UNFORTUNATE HISTORY OF HAITI
The earthquake in Haiti, by way of television, has given the world a glimpse of what it is like to live and die in abject poverty. Granted much of world's peoples have lived and died in poverty for centuries. But in 2010 such poverty should be unthinkable.
The Haiti we see on our screens is unfortunately symbolic of much of the history of that half of Hispaniola, at least since the Spanish sea captain Christopher Columbus of Genoa sailed into their waters.
The next four hundred years, Haitians as a people, seemed just born to die. Napoleon's France made it a slave state. In 1804 both African and local Indians, rose up and defeated the French, becoming independent Haiti.
As Haiti slaves celebrated a new start, the North American leaders, administrations of Washington, Adams and Jefferson were on trainer wheels, doing their best to make a go of it after their hard-won freedom from the English.
You would think that men who had just stood up against "taxes without representation, would be at the front of the celebrating freedom parade with their newly free Caribbean neighbors.
No. The U.S. government sided with the French against the slaves in their victory. (Choosing the wrong partner at the dance has been one of our worst traits.)
We even agreed with the French that the loss of all those slaves and produce cost them money and demanded the Haitians pay France for that loss. That kept the Haitians in debt for years. We went along with a blockade on Haiti.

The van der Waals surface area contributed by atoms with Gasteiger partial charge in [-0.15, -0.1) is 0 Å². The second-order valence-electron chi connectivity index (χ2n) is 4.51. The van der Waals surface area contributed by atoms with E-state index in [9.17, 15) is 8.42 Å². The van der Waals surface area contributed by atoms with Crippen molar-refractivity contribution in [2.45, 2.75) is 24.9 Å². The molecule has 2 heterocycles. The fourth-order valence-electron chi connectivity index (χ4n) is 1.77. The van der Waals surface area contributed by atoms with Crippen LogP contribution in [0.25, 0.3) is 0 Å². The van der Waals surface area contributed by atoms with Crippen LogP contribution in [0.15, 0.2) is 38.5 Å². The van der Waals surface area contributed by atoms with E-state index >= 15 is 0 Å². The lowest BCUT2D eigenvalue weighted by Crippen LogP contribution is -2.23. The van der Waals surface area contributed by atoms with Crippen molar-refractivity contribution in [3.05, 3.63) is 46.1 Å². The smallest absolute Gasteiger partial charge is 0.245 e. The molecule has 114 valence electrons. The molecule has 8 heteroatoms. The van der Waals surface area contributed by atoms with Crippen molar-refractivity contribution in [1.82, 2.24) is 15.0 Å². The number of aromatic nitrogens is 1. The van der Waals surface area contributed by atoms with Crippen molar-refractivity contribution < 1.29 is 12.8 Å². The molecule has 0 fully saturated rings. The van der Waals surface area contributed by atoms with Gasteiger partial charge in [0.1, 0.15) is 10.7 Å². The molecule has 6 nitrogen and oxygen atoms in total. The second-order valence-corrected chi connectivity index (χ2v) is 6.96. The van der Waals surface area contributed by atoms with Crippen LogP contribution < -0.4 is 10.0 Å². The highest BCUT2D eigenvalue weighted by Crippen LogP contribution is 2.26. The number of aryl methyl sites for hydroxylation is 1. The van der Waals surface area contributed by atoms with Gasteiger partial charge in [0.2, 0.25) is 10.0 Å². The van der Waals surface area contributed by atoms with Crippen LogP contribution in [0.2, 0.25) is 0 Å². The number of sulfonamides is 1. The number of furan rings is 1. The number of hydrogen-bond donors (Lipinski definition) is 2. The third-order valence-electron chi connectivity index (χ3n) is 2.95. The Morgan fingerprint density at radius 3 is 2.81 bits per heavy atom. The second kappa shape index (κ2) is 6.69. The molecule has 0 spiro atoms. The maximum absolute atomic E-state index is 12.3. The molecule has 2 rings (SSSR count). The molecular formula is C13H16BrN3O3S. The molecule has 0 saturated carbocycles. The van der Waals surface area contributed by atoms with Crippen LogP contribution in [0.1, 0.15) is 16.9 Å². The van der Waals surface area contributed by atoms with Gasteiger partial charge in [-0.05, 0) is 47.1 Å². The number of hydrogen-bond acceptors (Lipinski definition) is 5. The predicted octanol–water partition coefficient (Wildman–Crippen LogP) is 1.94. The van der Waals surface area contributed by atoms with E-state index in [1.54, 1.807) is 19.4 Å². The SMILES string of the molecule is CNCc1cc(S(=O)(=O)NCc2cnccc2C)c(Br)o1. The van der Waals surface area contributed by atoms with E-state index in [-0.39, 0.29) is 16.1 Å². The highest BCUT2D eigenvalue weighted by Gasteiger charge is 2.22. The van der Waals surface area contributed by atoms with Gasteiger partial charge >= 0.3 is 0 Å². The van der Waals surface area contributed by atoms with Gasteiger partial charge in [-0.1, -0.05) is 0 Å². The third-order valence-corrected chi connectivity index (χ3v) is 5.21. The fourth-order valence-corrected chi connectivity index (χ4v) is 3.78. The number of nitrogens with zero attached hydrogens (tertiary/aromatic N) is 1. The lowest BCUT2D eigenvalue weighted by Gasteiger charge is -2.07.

Also the U.S. government was a nation that allowed slavery. The Dred Scott Decision by the Supreme Court of 1857, declared slaves were property, not persons. The plantation owners and politicians in all the free and slave states feared such a revolt in their prosperous cotton fields down south.
U.S. President Andrew Johnson (the same one who forced great sorrow for American Indians. Remember the Trail of Tears.), in 1868, he suggested the annexation of the whole island of Hispaniola -- present-day Haiti and the Dominican Republic -- to secure a US presence in the Caribbean. (No one was interested.)
From 1914 to 1935 American troops kept the "peace" in Haiti. Peace as in Cuba and other South American countries allowed U.S. corporations to drain them dry and give them nothing. (Sounds familiar?)
To make matters worst U.S. troops have twice (1991 and 2004) deposed and overthrown the democratly elected government of President Jean-Bertrand Aristide. Vanessa Buschshluter, of BBC News, Washington wrote: "It would be nice if Aristide were a saint. It's comfortable to take the side of a saint. But he isn't one."
When Aristide (elected by popular vote) was president, many died with only a few being brought to justice. Historians tell us Aristide did not start out to be a brutal dictator, even though he was an improvement over Francoius "Papa Doc" Duvalier and his son Jean-Claude ("Baby Doc") Duvalier. Such is just a glimpse of the past.
Now, without latrines, electricity, water, hospitals or government, comes the fear of cholera. The world-wide response to the human suffering in funds and people for Haiti shows that most of the world still cares for the less fortunate and the stricken. This help must continue for at least a decade.
The hard-working, good people of Haiti deserves better than their former leaders and from foreign interference. With the earthquake more people around the world know how desperately Haiti needs and deserves a solid new start. With helpers, even from our perceived enemies, of doctors, nurses and specialists of all kinds a better world can emerge. Pray and pass the plate again.
NEW FEATURE: TRIVIA FOR THOSE WHO LIKE TRIVIA: Today, January 29th, is the 222nd founding of today's Australia (know by some as Anniversary Day and by others as "Invasion Day.")